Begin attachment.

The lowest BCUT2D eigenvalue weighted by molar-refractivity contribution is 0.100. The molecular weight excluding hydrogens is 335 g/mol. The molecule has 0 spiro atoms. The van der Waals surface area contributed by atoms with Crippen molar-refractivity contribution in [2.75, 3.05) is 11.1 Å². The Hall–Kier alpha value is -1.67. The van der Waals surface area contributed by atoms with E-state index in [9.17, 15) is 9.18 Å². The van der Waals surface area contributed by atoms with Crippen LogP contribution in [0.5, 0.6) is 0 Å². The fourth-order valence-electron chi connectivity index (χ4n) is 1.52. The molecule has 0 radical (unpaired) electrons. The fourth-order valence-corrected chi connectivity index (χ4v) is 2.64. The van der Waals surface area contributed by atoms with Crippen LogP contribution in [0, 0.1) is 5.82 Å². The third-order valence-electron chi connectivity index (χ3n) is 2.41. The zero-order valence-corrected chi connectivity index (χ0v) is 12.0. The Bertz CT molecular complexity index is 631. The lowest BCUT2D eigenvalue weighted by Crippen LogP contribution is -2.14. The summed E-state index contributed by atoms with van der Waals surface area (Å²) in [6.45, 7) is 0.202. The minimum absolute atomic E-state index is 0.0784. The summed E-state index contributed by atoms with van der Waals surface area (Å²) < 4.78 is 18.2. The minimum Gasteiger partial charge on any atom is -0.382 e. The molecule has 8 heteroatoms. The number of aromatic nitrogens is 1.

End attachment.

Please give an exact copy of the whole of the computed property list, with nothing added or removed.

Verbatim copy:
The lowest BCUT2D eigenvalue weighted by molar-refractivity contribution is 0.100. The molecular weight excluding hydrogens is 335 g/mol. The molecule has 0 spiro atoms. The van der Waals surface area contributed by atoms with Crippen molar-refractivity contribution in [2.75, 3.05) is 11.1 Å². The Hall–Kier alpha value is -1.67. The van der Waals surface area contributed by atoms with E-state index in [9.17, 15) is 9.18 Å². The van der Waals surface area contributed by atoms with Crippen LogP contribution in [0.5, 0.6) is 0 Å². The fourth-order valence-electron chi connectivity index (χ4n) is 1.52. The molecule has 0 radical (unpaired) electrons. The fourth-order valence-corrected chi connectivity index (χ4v) is 2.64. The van der Waals surface area contributed by atoms with Crippen LogP contribution in [0, 0.1) is 5.82 Å². The third-order valence-electron chi connectivity index (χ3n) is 2.41. The zero-order valence-corrected chi connectivity index (χ0v) is 12.0. The Bertz CT molecular complexity index is 631. The lowest BCUT2D eigenvalue weighted by Crippen LogP contribution is -2.14. The summed E-state index contributed by atoms with van der Waals surface area (Å²) in [6.45, 7) is 0.202. The minimum absolute atomic E-state index is 0.0784. The summed E-state index contributed by atoms with van der Waals surface area (Å²) < 4.78 is 18.2. The minimum Gasteiger partial charge on any atom is -0.382 e. The molecule has 8 heteroatoms. The number of aromatic nitrogens is 1.